Second doctor gave me a prescription for antihistamines, which were cheaper over the counter. I was also given a huge bottle of E45 anti-itch cream, cheaper on prescription as it would have cost me over £30. By then I’d tried most creams I could find and, desperate for relief of any kind, I slathered the damn stuff on. The doctor had told me I really couldn’t use enough of this stuff. I went to bed, hoping and looking forward to some rest after too many sleepless nights. I was up within the hour wanting to rip off my skin. Unable to bear it for another second, I jumped in the shower frantic to wash away the cream. Said cream later went in the bin. I’d followed Doctor’s advice only to make the rash ten times worse. When removing skin starts to seem a good idea, there’s a real problem.
I’d done lots of online reading, of course, and I know they say don’t play internet doctor but when there’s no help and advice makes the situation worse, there’s little alternative. I’d found some things to wash in that were helping but none were killing the itch for more than an hour. I was so miserable I moaned on Facebook and ‘friends’, close and not so close, chimed in. I have to thank my friend, Cheryl, for telling me to try washing in Bicarbonate of Soda.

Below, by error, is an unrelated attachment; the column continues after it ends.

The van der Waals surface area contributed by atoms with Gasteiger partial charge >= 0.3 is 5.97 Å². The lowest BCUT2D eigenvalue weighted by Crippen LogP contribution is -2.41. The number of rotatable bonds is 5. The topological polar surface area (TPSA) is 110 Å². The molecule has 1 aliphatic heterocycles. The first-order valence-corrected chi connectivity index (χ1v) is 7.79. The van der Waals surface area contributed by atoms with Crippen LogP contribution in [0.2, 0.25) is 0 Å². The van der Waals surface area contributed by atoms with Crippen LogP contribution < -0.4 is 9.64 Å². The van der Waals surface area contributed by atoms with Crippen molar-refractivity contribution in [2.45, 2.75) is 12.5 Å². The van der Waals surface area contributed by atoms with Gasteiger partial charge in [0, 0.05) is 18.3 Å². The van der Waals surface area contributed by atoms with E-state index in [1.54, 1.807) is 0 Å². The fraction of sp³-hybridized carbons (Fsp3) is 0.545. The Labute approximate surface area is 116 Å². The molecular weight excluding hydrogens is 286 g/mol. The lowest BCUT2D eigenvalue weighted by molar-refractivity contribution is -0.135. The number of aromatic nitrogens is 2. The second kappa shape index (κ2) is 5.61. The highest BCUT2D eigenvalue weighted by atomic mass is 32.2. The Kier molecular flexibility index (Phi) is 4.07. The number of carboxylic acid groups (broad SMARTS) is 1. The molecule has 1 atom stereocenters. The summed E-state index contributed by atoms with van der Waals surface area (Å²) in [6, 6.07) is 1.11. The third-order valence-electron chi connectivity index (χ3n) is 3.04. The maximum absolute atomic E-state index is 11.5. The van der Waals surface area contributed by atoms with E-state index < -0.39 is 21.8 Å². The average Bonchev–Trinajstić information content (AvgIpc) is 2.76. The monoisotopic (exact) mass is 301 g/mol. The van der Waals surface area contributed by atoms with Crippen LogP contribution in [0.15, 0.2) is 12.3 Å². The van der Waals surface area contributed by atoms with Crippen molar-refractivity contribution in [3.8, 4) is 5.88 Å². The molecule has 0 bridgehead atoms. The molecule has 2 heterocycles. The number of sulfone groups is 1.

After the debacle with E45 I decided to patch test first and, after my experience, would advise this with anything prescribed or otherwise anyone uses to ease a rash. I used the Bicarbonate as a sort of salt scrub (I’d tried one of those too but it hadn’t worked), lightly rubbing it on and showering off, but you can put a cupful in the bath and soak. Note: anyone with diabetes or other medical issues may need to check whether this is safe.
I started to see an improvement almost immediately. I used it a couple of times a day for about a week and also bathed in Aveeno bath and shower wash and used Aveeno cream. While it took a few weeks for all the marks to fade, the itch eased within hours. So that’s my advice. Check it’s safe to use medically, and do a patch test, but try Bicarbonate of Soda and Aveeno, though I hope you never need to; this rash may not be serious but it makes a person miserable.
I’d like to introduce you to an artist.